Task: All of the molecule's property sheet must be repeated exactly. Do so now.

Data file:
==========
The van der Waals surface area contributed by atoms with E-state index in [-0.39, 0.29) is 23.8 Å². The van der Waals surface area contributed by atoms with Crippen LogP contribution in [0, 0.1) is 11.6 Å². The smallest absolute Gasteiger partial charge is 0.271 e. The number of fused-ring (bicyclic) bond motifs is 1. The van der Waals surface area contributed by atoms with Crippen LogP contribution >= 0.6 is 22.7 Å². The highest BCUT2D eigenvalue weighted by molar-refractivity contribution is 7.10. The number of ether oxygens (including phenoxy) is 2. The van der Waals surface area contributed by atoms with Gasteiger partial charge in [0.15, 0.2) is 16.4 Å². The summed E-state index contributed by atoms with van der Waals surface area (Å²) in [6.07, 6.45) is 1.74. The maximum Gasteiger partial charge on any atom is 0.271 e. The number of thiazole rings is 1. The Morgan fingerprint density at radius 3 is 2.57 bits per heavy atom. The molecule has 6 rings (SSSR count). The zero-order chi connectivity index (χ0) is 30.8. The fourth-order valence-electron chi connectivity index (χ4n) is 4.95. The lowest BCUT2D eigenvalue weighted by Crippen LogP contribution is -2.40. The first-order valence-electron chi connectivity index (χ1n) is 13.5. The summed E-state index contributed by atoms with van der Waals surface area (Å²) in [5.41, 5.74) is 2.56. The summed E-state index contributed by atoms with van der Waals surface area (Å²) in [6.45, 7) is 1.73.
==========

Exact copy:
The van der Waals surface area contributed by atoms with E-state index in [-0.39, 0.29) is 23.8 Å². The van der Waals surface area contributed by atoms with Crippen LogP contribution in [0, 0.1) is 11.6 Å². The smallest absolute Gasteiger partial charge is 0.271 e. The number of fused-ring (bicyclic) bond motifs is 1. The van der Waals surface area contributed by atoms with Crippen LogP contribution >= 0.6 is 22.7 Å². The highest BCUT2D eigenvalue weighted by molar-refractivity contribution is 7.10. The number of ether oxygens (including phenoxy) is 2. The van der Waals surface area contributed by atoms with Gasteiger partial charge in [0.15, 0.2) is 16.4 Å². The summed E-state index contributed by atoms with van der Waals surface area (Å²) in [6.07, 6.45) is 1.74. The maximum Gasteiger partial charge on any atom is 0.271 e. The number of thiazole rings is 1. The Morgan fingerprint density at radius 3 is 2.57 bits per heavy atom. The molecule has 6 rings (SSSR count). The zero-order chi connectivity index (χ0) is 30.8. The fourth-order valence-electron chi connectivity index (χ4n) is 4.95. The lowest BCUT2D eigenvalue weighted by Crippen LogP contribution is -2.40. The first-order valence-electron chi connectivity index (χ1n) is 13.5. The summed E-state index contributed by atoms with van der Waals surface area (Å²) in [5.41, 5.74) is 2.56. The summed E-state index contributed by atoms with van der Waals surface area (Å²) in [6.45, 7) is 1.73.